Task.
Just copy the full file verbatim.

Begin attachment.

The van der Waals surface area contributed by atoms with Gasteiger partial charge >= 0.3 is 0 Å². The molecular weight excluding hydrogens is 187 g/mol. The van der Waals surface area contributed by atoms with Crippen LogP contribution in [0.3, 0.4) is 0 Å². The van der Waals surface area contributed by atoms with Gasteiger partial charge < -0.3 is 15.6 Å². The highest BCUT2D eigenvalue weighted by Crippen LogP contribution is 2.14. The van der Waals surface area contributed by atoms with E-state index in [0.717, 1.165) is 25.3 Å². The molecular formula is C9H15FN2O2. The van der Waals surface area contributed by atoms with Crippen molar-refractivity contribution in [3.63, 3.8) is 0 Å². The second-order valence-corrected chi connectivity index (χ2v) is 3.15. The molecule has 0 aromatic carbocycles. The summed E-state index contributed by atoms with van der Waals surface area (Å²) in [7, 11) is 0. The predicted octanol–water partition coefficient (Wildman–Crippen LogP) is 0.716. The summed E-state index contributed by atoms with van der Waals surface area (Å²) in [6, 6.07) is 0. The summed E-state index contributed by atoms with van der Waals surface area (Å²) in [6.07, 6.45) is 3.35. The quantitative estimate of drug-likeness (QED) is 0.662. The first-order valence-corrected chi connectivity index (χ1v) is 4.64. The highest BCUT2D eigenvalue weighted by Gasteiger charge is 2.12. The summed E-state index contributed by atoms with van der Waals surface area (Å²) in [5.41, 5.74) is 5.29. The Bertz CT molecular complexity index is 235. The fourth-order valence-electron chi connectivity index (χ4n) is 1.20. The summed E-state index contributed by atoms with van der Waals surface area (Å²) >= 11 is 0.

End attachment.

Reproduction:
The van der Waals surface area contributed by atoms with Gasteiger partial charge >= 0.3 is 0 Å². The molecular weight excluding hydrogens is 187 g/mol. The van der Waals surface area contributed by atoms with Crippen LogP contribution in [0.3, 0.4) is 0 Å². The van der Waals surface area contributed by atoms with Gasteiger partial charge < -0.3 is 15.6 Å². The highest BCUT2D eigenvalue weighted by Crippen LogP contribution is 2.14. The van der Waals surface area contributed by atoms with E-state index in [0.717, 1.165) is 25.3 Å². The molecular formula is C9H15FN2O2. The van der Waals surface area contributed by atoms with Crippen molar-refractivity contribution in [3.63, 3.8) is 0 Å². The second-order valence-corrected chi connectivity index (χ2v) is 3.15. The molecule has 0 aromatic carbocycles. The summed E-state index contributed by atoms with van der Waals surface area (Å²) in [7, 11) is 0. The predicted octanol–water partition coefficient (Wildman–Crippen LogP) is 0.716. The summed E-state index contributed by atoms with van der Waals surface area (Å²) in [6, 6.07) is 0. The summed E-state index contributed by atoms with van der Waals surface area (Å²) in [6.07, 6.45) is 3.35. The quantitative estimate of drug-likeness (QED) is 0.662. The first-order valence-corrected chi connectivity index (χ1v) is 4.64. The highest BCUT2D eigenvalue weighted by Gasteiger charge is 2.12. The summed E-state index contributed by atoms with van der Waals surface area (Å²) in [5.41, 5.74) is 5.29. The Bertz CT molecular complexity index is 235. The fourth-order valence-electron chi connectivity index (χ4n) is 1.20. The summed E-state index contributed by atoms with van der Waals surface area (Å²) >= 11 is 0.